Klark Kent: Away From Home – US – Green 7″ 
- Away From Home
- Office Talk
I can’t believe I’ve never reviewed this record but it has been a much-loved piece in my Record Cell for over 40 years! I was sitting at home on a Saturday night in 1980, ready for the weekly ritual of “rock videos” courtesy of Rockworld, and one week I saw the video for “Away From Home” as performed by Klark Kent! The single was electric New Wave as performed by the titular artist; rumored to be Stewart Copeland of The Police.
The video was tremendous, goofy fun at a time when “fun” was a concept that was beginning to drain copiously out of the musical corpus of The Police as vocalist Sting began asserting his dominance as a Smoldering Rock God and all around Deep Thinker™. This record, in dramatic contrast, was a zany song about leaving home for the first time and oh, the fun we’ll have doing it.
The possibly 8mm shot clip was full of pixilated hijinx with the artiste playing all of the guitars, synths, and drums in the song while wearing a black trench and a stovepipe top hat, white gloves, and Sting’s famous yellow and black shirt. The clip actually recalled some early Residents videos I saw afterward, like “Third Reich N’ Roll” in its undercranked twitchiness.
Which perfectly suited the highly kinetic music. Which was all circular rondos of syncopated guitar, drums, and synths that formed a Mobius loop of New Wave pop save for the very brief, two bar Acid Rock middle eight solo included for irony’s sake before that was shoved out of the way to make room for the New Wave mantra of the incessant theme. A late in the game New Wave classic!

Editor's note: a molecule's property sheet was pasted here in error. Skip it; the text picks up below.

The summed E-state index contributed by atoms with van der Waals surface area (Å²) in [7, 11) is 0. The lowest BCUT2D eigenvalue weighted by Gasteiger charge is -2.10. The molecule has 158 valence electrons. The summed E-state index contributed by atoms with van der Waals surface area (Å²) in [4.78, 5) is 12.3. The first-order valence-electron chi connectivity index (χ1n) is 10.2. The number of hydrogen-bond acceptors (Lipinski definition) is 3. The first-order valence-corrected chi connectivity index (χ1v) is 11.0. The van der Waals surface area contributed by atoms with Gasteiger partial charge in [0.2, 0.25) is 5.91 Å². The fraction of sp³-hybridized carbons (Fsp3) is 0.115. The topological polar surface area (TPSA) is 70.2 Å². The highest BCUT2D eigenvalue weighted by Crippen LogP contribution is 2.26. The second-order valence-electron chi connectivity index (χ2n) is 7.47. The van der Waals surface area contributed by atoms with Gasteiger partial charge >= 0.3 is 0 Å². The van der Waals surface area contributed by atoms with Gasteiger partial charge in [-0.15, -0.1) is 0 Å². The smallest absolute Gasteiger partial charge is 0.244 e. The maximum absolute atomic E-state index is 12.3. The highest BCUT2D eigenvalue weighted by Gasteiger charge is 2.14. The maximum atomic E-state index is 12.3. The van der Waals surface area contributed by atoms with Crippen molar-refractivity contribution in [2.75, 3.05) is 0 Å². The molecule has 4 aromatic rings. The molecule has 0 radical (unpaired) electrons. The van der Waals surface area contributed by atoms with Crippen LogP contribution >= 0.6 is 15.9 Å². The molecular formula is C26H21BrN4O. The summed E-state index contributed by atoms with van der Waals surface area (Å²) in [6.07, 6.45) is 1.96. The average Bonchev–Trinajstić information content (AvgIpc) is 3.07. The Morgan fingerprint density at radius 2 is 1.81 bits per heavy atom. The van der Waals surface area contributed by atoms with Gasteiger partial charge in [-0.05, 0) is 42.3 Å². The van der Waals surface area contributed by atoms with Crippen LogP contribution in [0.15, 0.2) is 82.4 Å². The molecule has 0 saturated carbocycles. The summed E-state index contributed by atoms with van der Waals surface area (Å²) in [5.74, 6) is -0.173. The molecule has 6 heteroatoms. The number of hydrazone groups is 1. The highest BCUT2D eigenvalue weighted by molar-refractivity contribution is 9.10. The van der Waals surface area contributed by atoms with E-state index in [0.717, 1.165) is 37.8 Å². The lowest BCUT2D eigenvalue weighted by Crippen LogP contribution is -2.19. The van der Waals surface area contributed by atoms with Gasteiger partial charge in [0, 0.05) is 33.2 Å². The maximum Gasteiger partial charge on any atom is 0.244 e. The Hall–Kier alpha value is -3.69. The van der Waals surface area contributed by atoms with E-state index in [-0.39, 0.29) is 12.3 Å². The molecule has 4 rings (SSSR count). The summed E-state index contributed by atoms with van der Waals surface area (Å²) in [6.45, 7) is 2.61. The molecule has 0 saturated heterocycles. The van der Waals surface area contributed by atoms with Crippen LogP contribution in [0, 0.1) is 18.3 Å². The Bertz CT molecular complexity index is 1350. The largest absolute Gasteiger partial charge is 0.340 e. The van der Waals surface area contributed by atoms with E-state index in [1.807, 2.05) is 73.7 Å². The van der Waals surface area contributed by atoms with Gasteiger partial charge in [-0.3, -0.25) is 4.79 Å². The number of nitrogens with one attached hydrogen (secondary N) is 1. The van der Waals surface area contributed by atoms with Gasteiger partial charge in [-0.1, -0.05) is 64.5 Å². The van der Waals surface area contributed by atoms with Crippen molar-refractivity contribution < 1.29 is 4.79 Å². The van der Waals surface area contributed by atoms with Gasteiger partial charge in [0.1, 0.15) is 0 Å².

The B-side was completely different. It was a long [7:12] instrumental jam that sounded like the demo for one of Copeland’s two songs accepted for that year’s Police album, the delightful “Bombs Away.” The descending/ascending guitar hook was virtually unchanged from one to the other. It began with a tape of what sounded like secretaries having a coffee klatsch then the zippy tempo kicked in and what sounded remarkably just like The Police [having more fun] burbled out of the speakers.
The ladies were conversing at various points throughout the track as it finally switched gears for some new melodic development at 5:37 with solos by guitar and piano. With most Klark Kent songs clocking in at the three minute mark, this was practically a Prog Opus. But had it been edited down, it might have sat uncomfortably close to “Bombs Away,” so we’ll indulge the artiste.
I loved the transparent green vinyl common to all Klark Kent UK 7″ singles properly brought to America for this single’s release on I.R.S. Records at the late point in their early development, where they were still using the “rainbow kidnappers note” logo of their first year or two. It looks like a lime green lollypop and it takes willpower not to try tasting it.
Unfortunately, once the 10″ album and the four singles reached our ears in the ’78-’80 period, that was it for Klark Kent’s brief but zesty lifespan. For possible reasons of copyright infringement, all of the Japanese editions of the eight track album were under the name of “Klerk Kant” as this Japanese LP reveals. I bought the 1991 Japanese CD of this title; a treasured disc in my Record Cell, though such is my ardor for all things Klark Kent that I actually have four copy variants of the eight track album! Nothing beats the original I.R.S. US copy on 10″ green vinyl in a 12″ die-cut sleeve with the best hype sticker of all time!
If you ever see Klark Kent records out in the wild, you must buy them! Until that day, here’s a not very useful short film about Klark Kent from Ben DeHoedt to tide you over.